Navy officials were “blindsided” on Thursday, a spokesman told me, by President Donald Trump’s suggestion that he has convinced the Navy to abandon a long-planned digital launching system in favor of steam on its newest aircraft carrier.
In a wide-ranging interview with Time magazine, Trump described his disgust with the catapult system known as Electro-Magnetic Aircraft Launch System, nicknamed EMALS, aboard the USS Gerald R. Ford. (Time has published only excerpts from the interview, not a full transcript.) The president described wanting to scrap EMALS, a key technological upgrade at the center of the multibillion-dollar carrier project, and return to steam.
I said, “You don’t use steam anymore for catapult?” “No sir.” I said, “Ah, how is it working?” “Sir, not good. Not good. Doesn’t have the power. You know the steam is just brutal. You see that sucker going and steam’s going all over the place, there’s planes thrown in the air.”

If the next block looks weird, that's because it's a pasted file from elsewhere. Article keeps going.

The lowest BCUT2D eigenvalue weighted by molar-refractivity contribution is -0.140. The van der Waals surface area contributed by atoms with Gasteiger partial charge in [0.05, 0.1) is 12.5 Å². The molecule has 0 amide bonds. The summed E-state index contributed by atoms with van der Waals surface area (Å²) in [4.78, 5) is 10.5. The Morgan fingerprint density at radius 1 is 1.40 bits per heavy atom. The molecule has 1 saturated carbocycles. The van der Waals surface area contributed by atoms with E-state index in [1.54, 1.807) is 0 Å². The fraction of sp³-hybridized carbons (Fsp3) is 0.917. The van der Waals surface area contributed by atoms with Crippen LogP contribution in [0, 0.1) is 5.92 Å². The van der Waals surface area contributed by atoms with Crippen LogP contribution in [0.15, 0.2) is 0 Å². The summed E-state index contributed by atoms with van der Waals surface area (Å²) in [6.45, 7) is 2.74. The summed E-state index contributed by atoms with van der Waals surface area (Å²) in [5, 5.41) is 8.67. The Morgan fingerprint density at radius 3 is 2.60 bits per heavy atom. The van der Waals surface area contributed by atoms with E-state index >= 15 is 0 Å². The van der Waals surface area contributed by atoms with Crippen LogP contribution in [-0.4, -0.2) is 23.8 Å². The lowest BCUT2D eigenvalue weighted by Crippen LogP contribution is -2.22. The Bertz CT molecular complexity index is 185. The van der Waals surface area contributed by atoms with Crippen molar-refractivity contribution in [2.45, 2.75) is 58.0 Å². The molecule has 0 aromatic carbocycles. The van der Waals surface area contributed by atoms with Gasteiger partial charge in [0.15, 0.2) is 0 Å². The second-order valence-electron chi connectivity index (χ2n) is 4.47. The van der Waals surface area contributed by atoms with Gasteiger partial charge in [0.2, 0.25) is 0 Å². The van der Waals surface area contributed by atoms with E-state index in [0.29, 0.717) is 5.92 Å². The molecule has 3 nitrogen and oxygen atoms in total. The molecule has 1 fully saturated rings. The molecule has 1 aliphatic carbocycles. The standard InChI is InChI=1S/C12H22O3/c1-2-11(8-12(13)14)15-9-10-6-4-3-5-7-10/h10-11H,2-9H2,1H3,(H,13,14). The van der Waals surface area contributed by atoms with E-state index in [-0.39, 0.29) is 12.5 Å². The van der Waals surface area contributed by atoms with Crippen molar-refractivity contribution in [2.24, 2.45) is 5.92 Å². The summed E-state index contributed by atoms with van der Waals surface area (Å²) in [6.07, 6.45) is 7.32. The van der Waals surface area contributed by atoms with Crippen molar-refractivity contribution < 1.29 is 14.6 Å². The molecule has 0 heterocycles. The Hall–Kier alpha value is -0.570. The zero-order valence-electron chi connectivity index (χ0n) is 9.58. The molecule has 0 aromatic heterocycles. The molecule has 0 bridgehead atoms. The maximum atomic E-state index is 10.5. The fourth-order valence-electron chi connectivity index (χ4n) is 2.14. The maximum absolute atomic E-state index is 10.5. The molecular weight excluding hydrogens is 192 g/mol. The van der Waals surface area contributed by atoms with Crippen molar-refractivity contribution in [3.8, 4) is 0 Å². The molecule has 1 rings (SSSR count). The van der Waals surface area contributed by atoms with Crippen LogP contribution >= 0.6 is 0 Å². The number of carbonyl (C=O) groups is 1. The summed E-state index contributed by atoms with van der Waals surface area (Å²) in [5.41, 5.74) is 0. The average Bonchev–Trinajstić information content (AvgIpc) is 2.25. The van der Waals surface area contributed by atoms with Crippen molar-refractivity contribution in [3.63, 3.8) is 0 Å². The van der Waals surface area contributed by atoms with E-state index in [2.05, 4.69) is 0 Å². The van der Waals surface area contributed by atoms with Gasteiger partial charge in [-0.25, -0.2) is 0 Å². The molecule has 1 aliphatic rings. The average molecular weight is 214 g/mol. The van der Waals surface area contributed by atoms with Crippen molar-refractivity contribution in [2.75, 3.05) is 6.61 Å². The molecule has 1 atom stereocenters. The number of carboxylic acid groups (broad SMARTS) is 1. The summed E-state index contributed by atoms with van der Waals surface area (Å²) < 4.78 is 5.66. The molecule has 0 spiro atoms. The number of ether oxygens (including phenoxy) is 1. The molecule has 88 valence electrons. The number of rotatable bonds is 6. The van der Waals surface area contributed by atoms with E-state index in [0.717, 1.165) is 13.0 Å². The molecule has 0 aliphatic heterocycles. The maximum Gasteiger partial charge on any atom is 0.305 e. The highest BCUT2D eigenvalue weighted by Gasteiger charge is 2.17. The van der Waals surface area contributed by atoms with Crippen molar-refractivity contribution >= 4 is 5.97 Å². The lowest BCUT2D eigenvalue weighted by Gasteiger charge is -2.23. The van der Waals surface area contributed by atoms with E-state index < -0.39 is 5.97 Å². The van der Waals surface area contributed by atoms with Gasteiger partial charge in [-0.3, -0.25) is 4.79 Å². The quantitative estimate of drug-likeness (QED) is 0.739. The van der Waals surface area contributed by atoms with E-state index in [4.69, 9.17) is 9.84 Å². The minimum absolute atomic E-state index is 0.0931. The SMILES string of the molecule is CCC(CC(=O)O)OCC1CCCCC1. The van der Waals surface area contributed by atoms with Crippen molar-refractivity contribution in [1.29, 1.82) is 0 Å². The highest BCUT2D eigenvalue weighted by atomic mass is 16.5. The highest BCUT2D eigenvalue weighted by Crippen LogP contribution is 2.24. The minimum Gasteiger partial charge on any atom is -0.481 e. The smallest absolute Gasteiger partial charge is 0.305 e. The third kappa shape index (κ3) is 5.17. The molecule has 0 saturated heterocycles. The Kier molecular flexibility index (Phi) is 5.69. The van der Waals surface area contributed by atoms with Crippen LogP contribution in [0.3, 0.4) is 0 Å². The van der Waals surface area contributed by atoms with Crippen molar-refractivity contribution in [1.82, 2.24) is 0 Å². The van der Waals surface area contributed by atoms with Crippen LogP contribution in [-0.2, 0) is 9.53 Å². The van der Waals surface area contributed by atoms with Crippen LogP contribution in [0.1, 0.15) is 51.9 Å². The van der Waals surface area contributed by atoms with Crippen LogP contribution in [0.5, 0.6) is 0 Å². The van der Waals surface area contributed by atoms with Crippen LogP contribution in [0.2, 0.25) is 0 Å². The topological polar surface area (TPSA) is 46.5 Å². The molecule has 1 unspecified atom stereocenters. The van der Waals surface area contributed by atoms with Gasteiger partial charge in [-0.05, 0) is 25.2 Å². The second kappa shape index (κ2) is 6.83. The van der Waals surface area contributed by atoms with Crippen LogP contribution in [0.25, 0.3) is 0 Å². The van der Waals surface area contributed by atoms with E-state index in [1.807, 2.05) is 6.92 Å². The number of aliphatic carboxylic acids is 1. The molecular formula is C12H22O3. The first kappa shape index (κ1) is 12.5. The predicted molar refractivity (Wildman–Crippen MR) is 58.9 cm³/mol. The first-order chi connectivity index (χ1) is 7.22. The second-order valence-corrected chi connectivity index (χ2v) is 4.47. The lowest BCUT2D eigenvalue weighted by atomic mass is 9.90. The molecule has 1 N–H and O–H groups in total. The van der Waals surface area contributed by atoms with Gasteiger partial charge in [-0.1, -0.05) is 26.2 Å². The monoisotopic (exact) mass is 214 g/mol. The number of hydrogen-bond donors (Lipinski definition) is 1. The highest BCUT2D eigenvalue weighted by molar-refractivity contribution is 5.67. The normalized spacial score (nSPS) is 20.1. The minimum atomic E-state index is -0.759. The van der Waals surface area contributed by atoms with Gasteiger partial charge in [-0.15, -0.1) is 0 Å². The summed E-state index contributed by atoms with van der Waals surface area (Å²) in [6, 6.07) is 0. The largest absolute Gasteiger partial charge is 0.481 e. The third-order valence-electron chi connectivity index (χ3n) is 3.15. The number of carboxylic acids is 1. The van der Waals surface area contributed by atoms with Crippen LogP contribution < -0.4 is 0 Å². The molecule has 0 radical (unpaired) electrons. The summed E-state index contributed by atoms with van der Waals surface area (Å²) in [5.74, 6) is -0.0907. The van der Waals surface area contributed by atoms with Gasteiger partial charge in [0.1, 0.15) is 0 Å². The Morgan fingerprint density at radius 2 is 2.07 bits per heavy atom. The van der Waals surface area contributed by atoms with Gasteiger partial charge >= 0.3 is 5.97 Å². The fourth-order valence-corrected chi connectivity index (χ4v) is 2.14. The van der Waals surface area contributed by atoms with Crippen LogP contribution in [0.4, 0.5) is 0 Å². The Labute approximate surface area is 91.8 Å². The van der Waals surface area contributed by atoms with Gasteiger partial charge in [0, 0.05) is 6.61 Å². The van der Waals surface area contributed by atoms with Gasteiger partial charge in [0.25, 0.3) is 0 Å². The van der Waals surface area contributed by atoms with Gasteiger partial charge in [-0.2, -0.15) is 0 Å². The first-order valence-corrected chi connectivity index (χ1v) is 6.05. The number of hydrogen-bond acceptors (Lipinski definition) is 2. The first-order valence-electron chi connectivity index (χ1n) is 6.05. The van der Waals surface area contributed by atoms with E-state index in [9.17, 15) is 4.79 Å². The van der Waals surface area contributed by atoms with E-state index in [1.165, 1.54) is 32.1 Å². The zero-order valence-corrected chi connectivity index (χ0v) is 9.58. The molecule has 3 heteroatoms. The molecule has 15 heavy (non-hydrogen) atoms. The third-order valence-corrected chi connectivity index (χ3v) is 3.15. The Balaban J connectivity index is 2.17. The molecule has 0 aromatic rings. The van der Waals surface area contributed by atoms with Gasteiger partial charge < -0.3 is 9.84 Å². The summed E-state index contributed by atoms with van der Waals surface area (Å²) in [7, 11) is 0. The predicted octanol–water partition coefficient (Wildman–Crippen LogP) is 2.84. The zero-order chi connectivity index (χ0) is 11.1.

It sounded bad to me. Digital. They have digital. What is digital? And it’s very complicated, you have to be Albert Einstein to figure it out. And I said—and now they want to buy more aircraft carriers. I said, “What system are you going to be—” “Sir, we’re staying with digital.” I said, “No you’re not. You going to goddamned steam, the digital costs hundreds of millions of dollars more money and it’s no good.”What is digital? To answer the president’s question without getting into too many 0s and 1s, “digital” means using a computer to make something happen. You know, the same sort of machine that connects us all to the cyber. Are you still with me, or should we get Einstein over here? (I mean, Einstein has done an amazing job and is being recognized more and more.) EMALS isn’t just computer-based but uses a linear induction motor. That motor—which uses electric currents to activate a magnetic core—propels a carriage down a track to launch an aircraft, rather than using a steam piston drive to pull the aircraft.